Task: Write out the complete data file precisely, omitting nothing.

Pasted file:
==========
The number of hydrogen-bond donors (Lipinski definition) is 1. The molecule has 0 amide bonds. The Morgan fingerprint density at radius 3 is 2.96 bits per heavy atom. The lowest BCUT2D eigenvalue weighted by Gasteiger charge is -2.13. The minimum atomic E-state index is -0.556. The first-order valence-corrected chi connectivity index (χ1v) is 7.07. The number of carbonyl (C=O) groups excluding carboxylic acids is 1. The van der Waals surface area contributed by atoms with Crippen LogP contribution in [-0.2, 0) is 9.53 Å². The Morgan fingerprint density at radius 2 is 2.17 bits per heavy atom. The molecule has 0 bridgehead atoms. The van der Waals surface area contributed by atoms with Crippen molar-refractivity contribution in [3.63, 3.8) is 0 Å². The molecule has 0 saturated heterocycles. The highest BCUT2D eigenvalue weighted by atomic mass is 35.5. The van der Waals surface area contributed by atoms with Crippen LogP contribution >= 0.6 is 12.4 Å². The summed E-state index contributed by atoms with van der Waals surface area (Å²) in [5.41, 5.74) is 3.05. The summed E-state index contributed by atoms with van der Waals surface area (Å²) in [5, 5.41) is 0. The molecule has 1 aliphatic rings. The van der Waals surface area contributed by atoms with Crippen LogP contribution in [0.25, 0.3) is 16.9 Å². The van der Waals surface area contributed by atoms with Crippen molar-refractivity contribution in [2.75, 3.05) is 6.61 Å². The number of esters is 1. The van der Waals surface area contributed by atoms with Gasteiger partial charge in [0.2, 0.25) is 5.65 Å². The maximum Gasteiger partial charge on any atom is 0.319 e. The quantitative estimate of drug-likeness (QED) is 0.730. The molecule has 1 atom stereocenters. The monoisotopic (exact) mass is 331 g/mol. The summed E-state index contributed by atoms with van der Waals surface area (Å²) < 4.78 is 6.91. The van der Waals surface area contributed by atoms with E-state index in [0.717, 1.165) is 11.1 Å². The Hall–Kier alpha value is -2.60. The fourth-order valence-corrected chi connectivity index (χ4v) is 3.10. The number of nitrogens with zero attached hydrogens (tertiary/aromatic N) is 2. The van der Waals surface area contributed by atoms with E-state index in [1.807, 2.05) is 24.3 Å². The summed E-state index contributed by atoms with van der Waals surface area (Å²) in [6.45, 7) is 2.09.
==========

The number of hydrogen-bond donors (Lipinski definition) is 1. The molecule has 0 amide bonds. The Morgan fingerprint density at radius 3 is 2.96 bits per heavy atom. The lowest BCUT2D eigenvalue weighted by Gasteiger charge is -2.13. The minimum atomic E-state index is -0.556. The first-order valence-corrected chi connectivity index (χ1v) is 7.07. The number of carbonyl (C=O) groups excluding carboxylic acids is 1. The van der Waals surface area contributed by atoms with Crippen LogP contribution in [-0.2, 0) is 9.53 Å². The Morgan fingerprint density at radius 2 is 2.17 bits per heavy atom. The molecule has 0 bridgehead atoms. The van der Waals surface area contributed by atoms with Crippen molar-refractivity contribution in [3.63, 3.8) is 0 Å². The molecule has 0 saturated heterocycles. The highest BCUT2D eigenvalue weighted by atomic mass is 35.5. The van der Waals surface area contributed by atoms with Crippen LogP contribution >= 0.6 is 12.4 Å². The summed E-state index contributed by atoms with van der Waals surface area (Å²) in [5.41, 5.74) is 3.05. The summed E-state index contributed by atoms with van der Waals surface area (Å²) in [5, 5.41) is 0. The molecule has 1 aliphatic rings. The van der Waals surface area contributed by atoms with Crippen LogP contribution in [0.25, 0.3) is 16.9 Å². The van der Waals surface area contributed by atoms with Crippen molar-refractivity contribution in [2.75, 3.05) is 6.61 Å². The number of esters is 1. The van der Waals surface area contributed by atoms with Gasteiger partial charge in [0.2, 0.25) is 5.65 Å². The maximum Gasteiger partial charge on any atom is 0.319 e. The quantitative estimate of drug-likeness (QED) is 0.730. The molecule has 1 atom stereocenters. The monoisotopic (exact) mass is 331 g/mol. The summed E-state index contributed by atoms with van der Waals surface area (Å²) < 4.78 is 6.91. The van der Waals surface area contributed by atoms with E-state index in [0.717, 1.165) is 11.1 Å². The Hall–Kier alpha value is -2.60. The fourth-order valence-corrected chi connectivity index (χ4v) is 3.10. The number of nitrogens with zero attached hydrogens (tertiary/aromatic N) is 2. The van der Waals surface area contributed by atoms with E-state index in [1.807, 2.05) is 24.3 Å². The summed E-state index contributed by atoms with van der Waals surface area (Å²) in [6.45, 7) is 2.09.